exotic

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exotic

(ĕg-zŏt′ĭk) [Gr. exotikos]
Not native; originating in another part of the world.

exotic

not native, not indigenous.
References in periodicals archive ?
com)-- Miami Exotic Car Rentals proudly announces the launch of its 'Support South Florida' charity program.
Nestle Pure Life Exotics are a delicious and flavorful sparkling water option with tropical fruit essences and citrusy zest for consumers looking to shift away from sugary soft drinks.
I assisted our faculty exotics clinicians the summer after my second year in school.
The sales drop in mainstream exotics was partly because of price inflation and because some consumers simply perceived them to be pricier than other fruit, said one industry source.
Others are tempted to go for one that's more exotic.
While exotic cars depreciate quickly, they may "fully depreciate" within five years and then remain level for a long period of time.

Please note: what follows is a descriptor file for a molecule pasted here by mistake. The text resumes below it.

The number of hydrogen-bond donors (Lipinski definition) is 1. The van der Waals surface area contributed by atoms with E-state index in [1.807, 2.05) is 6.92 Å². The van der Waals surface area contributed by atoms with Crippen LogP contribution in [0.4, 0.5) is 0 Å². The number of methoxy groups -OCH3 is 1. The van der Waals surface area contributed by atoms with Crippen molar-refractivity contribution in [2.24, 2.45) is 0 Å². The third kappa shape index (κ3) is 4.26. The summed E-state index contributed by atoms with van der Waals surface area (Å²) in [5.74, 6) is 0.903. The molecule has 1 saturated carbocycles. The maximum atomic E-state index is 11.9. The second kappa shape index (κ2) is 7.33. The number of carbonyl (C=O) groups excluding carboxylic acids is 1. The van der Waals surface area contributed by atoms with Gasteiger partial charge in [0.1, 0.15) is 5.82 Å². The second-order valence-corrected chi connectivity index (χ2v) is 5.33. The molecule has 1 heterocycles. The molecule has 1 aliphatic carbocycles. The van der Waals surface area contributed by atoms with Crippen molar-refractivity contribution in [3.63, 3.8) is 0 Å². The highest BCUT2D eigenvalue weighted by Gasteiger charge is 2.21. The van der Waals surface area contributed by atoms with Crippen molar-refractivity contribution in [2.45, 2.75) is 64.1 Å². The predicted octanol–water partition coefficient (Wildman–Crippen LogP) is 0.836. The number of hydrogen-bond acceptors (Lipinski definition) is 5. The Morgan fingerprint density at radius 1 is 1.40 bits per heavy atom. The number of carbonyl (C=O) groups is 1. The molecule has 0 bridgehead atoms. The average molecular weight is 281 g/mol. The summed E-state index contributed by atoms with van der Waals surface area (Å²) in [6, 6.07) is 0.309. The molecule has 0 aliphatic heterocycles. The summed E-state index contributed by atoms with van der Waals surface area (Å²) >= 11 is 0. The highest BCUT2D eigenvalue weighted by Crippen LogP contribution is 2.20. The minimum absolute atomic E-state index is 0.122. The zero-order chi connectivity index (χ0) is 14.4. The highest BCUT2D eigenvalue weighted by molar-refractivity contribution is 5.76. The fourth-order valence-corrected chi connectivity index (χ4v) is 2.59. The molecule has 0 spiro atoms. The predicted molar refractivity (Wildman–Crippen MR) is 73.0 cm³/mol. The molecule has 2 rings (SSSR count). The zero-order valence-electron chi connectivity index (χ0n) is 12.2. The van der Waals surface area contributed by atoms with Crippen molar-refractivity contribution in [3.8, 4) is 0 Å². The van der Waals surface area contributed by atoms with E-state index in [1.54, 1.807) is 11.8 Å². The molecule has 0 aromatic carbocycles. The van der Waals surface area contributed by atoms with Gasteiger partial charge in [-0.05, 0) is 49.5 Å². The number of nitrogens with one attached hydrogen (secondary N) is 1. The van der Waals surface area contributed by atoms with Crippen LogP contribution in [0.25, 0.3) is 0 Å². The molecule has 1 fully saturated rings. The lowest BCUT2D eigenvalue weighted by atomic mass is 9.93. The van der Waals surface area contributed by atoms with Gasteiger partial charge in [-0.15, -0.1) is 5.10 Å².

Queeley gets weekly shipments of alliums, calla lilies, and Gerbera daisies from Holland, New Zealand, Hawaii, and Asia, where exotics grow year-round so price isn't usually driven by demand surpassing supply.
A report by the RSPCA found many pet shops selling exotic animals were unable to give sufficient help or advice to prospective owners.
Valdivia, 63, who began raising exotic fruits when he retired three years ago from the computer industry, concedes his hobby has become his passion.
The study, "Quantifying Threats to Imperiled Species in the United States," supports the general view held by ecologists, that exotics arc second only to habitat loss as a cause of endangerment.
The major advantage to raising exotics is that it requires little land and appears to offer a large payback.
March 14, 2013 /PRNewswire/ -- The Veterinary Center for Birds & Exotics, owned by Dr.